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@commercetools-frontend/sdk

16.5.0 • Public • Published

@commercetools-frontend/sdk

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Tools for declarative fetching.

Install

$ npm install --save @commercetools-frontend/sdk

Declarative Fetching

There are two sides to declarative fetching:

  • describing the data we need to fetch declaratively
  • fetching by rendering a component instead of triggering the fetch imperatively

This module aims to provide the necessary parts for both.

Declaring the fetch using a component

⚠️ Deprecated This component will likely not get developed any further. Use regular redux-style action creators for now. In the future we plan to use Apollo to replace this completely.

The provided Sdk.Get component can be rendered to fetch data. It uses the middleware behind the scenes but adds some features on top. See components/sdk-fetch/README.md for details.

Describing data declaratively

The provided middleware takes an object which describes what data should be fetched. The middleware transforms that description into a promise and resolves the promise. It passes the response back to the callee.

Usage

The middleware is a thin wrapper around sdk-client. It offers a way to declaratively describe the data requirements.

A Redux action using one of the action creators below needs to be dispatched. It contains the description of what to get/post/delete. The sdk middleware then turns the declarative description into imperative API calls on sdk-client. The dispatched action resolves with the result of sdk-client.

Action creators

The action creators can be imported as

import { actions as sdkActions } from '@commercetools-frontend/sdk';

Methods

The supported action creators are:

  • sdkActions.get(config): sends a HTTP GET
  • sdkActions.post(config): sends a HTTP POST
  • sdkActions.del(config): sends a HTTP DELETE
  • sdkActions.head(config): sends a HTTP HEAD

Specifying an endpoint

There are two ways to describe an endpoint:

  • by uri: pass the URI as string
  • by service: uses the @commercetools/api-request-builder to build the URI. You can pass config.options to supply the necessary request parameters

The post action creator additionally requires a config.payload object or string, containing the request payload.

The mcApiProxyTarget values are exposed from the @commercetools-frontend/constants package, as MC_API_PROXY_TARGETS. The value will be used to build a prefix to the uri as /proxy/<mcApiProxyTarget>/<uri>.

Usage with uri
{
  uri: String,
  mcApiProxyTarget?: ApiProxyTarget,
  payload?: Object | String
}
  • uri can be relative or absolute. It gets passed to sdk-client as-is

This approach must be used when querying something other than the CTP API. In case the CTP API is queried it is recommended to use service and options since that is easier to test. It is totally valid to provide uri only as well though.

When both, uri and options (or service) are present, the uri takes precedence.

Usage with service and options
{
  service: String,
  options: Object,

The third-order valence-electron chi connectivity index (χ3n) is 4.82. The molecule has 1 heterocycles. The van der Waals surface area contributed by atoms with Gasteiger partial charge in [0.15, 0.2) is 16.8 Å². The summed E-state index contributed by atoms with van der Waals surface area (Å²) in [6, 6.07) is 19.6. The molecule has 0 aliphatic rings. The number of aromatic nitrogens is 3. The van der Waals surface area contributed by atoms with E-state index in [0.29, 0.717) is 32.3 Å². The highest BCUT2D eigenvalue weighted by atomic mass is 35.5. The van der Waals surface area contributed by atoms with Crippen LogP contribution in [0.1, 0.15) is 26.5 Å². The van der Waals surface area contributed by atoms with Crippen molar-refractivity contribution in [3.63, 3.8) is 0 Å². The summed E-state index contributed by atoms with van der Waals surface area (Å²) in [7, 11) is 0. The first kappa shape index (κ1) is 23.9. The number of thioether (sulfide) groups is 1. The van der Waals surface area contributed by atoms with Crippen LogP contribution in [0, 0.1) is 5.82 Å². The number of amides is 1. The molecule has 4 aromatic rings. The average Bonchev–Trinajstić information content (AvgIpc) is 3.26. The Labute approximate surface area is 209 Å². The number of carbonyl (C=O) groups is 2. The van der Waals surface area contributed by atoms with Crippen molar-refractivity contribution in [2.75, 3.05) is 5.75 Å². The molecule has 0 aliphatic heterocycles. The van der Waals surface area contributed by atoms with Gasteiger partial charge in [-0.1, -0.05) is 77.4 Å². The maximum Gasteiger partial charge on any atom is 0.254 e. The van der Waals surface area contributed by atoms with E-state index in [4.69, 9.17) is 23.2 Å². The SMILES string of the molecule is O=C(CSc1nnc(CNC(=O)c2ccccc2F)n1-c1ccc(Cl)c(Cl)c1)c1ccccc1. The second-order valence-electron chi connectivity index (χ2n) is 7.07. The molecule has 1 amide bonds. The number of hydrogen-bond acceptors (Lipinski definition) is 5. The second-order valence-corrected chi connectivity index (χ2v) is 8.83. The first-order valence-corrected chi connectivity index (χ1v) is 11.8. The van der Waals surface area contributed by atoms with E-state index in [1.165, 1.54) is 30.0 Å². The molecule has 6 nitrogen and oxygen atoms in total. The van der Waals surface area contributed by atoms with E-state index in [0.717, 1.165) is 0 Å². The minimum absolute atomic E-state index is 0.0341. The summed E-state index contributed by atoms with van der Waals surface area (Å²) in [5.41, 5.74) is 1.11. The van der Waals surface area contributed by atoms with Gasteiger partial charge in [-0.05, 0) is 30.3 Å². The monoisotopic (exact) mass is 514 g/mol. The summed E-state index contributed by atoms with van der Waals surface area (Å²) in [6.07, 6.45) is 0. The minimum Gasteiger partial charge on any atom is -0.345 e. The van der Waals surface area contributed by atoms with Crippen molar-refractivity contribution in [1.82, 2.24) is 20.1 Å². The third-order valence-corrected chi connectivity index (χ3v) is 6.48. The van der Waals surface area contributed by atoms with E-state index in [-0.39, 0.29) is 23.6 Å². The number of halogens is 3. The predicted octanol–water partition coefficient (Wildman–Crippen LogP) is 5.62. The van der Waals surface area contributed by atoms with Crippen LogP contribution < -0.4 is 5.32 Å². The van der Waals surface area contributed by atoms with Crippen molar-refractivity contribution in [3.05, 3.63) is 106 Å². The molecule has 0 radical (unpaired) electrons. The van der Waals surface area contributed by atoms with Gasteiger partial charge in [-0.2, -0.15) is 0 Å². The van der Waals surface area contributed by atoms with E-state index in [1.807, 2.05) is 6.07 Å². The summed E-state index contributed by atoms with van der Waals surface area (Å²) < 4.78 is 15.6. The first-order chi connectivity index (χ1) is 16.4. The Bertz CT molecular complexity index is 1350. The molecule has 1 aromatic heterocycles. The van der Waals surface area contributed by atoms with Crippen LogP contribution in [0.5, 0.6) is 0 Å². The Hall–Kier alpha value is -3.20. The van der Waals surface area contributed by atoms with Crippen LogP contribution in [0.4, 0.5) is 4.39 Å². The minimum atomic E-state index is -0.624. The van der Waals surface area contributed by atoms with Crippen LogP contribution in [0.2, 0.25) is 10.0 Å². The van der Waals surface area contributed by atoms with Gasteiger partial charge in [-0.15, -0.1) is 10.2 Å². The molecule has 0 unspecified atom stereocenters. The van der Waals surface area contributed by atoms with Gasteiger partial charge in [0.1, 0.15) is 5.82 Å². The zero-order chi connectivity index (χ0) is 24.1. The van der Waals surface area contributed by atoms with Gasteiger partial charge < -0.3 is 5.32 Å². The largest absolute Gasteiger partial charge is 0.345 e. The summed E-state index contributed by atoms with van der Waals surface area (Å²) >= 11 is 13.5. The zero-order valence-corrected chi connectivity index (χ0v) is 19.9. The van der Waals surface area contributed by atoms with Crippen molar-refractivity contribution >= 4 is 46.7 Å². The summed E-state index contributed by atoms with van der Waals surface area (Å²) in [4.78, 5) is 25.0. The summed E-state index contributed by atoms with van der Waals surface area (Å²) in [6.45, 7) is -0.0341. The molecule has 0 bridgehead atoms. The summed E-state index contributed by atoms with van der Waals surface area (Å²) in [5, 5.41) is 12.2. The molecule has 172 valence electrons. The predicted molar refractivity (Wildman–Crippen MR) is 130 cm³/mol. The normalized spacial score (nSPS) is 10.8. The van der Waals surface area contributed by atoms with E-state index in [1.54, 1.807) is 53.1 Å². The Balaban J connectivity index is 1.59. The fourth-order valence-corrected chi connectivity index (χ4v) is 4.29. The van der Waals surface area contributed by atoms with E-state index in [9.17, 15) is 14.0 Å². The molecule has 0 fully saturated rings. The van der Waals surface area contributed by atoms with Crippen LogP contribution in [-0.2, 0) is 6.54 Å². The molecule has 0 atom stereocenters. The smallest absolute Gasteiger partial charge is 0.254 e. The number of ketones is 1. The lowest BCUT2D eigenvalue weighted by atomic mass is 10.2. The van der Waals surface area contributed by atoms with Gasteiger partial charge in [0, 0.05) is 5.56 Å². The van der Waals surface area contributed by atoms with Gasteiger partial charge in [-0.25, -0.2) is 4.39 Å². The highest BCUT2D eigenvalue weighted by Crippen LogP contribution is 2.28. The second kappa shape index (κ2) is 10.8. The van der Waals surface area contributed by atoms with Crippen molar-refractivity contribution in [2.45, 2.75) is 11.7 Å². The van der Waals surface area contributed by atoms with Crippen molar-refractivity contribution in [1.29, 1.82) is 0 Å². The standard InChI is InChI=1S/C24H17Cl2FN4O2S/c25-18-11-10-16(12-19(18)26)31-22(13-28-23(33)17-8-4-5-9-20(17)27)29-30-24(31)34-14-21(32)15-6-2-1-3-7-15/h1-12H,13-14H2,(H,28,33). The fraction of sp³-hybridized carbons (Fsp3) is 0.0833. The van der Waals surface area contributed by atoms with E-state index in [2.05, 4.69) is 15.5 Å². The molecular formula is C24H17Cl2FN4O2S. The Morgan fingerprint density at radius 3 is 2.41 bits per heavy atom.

mcApiProxyTarget?: ApiProxyTarget,
  payload?: Object | String
}

Before using the sdk-client the sdk middleware combines service and options using api-request-builder's parse method to form a uri. It then makes the exact same request as when specifying uri directly.

The supported options can be found in the api-request-builder's documentation under the Declarative Usage section.

Error handling

Failed requests will result in a rejected promise. The sdk-client's error handling applies, so network errors and CTP API errors on the content itself result in a rejected promise.

The sdk package does not provide any error handling out of the box. It's the application's responsibility to handle errors (e.g. show a notification, track the error).

The MC has a handleActionError function which is what we currently use for error handling. It logs the error to the tracking tool (Sentry) and shows a notification to the client. This should be used whenever a more special error handling is not necessary.

Example

import { actions as sdkActions } from '@commercetools-frontend/sdk';
 
const fetchProductById = productId =>
  sdkActions.get({
    service: 'products',
    options: { id: productId },
  });
import * as globalActions from '@commercetools-frontend/actions-global';
 
class ProductPage extends React.Component {
  state = { product: null };
  componentDidMount() {
    this.props.fetchProductById(this.props.productId).then(
      product => {
        this.setState({ product });
      },
      error => {
        this.props.onActionError(error, 'ProductPage/fetchProductById');
      }
    );
  }
  render() {
    if (!this.state.product) return <LoadingSpinner />;
 
    return <div>{JSON.stringify(this.state.product)}</div>;
  }
}
 
// and finally we need to pass the bound action creator to the component using plain old redux
export default connect(null, {
  fetchProductById: productsActions.fetchProductById,
  onActionError: globalActions.handleActionError,
})(ProductPage);

Install

npm i @commercetools-frontend/sdk

DownloadsWeekly Downloads

2,842

Version

16.5.0

License

MIT

Unpacked Size

151 kB

Total Files

25

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